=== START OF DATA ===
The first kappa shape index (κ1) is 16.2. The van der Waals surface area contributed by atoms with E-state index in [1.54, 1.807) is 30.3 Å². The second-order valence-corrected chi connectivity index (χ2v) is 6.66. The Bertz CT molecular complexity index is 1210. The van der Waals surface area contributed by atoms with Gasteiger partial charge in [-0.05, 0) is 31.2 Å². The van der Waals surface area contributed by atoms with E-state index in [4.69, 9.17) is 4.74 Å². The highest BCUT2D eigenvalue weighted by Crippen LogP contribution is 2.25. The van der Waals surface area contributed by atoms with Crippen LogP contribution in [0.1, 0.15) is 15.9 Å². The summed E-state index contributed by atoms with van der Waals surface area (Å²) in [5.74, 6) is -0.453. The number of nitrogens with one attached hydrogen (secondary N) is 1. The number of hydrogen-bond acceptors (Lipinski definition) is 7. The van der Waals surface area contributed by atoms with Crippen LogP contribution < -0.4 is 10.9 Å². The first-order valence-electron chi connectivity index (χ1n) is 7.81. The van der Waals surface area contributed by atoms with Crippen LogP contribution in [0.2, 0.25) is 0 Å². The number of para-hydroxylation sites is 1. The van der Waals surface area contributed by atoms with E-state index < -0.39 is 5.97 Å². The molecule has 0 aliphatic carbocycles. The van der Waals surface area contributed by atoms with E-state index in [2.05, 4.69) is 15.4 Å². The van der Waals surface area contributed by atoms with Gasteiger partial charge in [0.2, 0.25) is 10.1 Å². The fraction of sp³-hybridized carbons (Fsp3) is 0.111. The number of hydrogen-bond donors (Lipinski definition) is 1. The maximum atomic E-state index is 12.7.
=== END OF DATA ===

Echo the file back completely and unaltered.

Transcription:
The first kappa shape index (κ1) is 16.2. The van der Waals surface area contributed by atoms with E-state index in [1.54, 1.807) is 30.3 Å². The second-order valence-corrected chi connectivity index (χ2v) is 6.66. The Bertz CT molecular complexity index is 1210. The van der Waals surface area contributed by atoms with Gasteiger partial charge in [-0.05, 0) is 31.2 Å². The van der Waals surface area contributed by atoms with E-state index in [4.69, 9.17) is 4.74 Å². The highest BCUT2D eigenvalue weighted by Crippen LogP contribution is 2.25. The van der Waals surface area contributed by atoms with Crippen LogP contribution in [0.1, 0.15) is 15.9 Å². The summed E-state index contributed by atoms with van der Waals surface area (Å²) in [5.74, 6) is -0.453. The number of nitrogens with one attached hydrogen (secondary N) is 1. The number of hydrogen-bond acceptors (Lipinski definition) is 7. The van der Waals surface area contributed by atoms with Crippen LogP contribution < -0.4 is 10.9 Å². The first-order valence-electron chi connectivity index (χ1n) is 7.81. The van der Waals surface area contributed by atoms with Crippen LogP contribution in [0.2, 0.25) is 0 Å². The number of para-hydroxylation sites is 1. The van der Waals surface area contributed by atoms with E-state index < -0.39 is 5.97 Å². The molecule has 0 aliphatic carbocycles. The van der Waals surface area contributed by atoms with E-state index in [2.05, 4.69) is 15.4 Å². The van der Waals surface area contributed by atoms with Gasteiger partial charge in [0.2, 0.25) is 10.1 Å². The fraction of sp³-hybridized carbons (Fsp3) is 0.111. The number of hydrogen-bond donors (Lipinski definition) is 1. The maximum atomic E-state index is 12.7.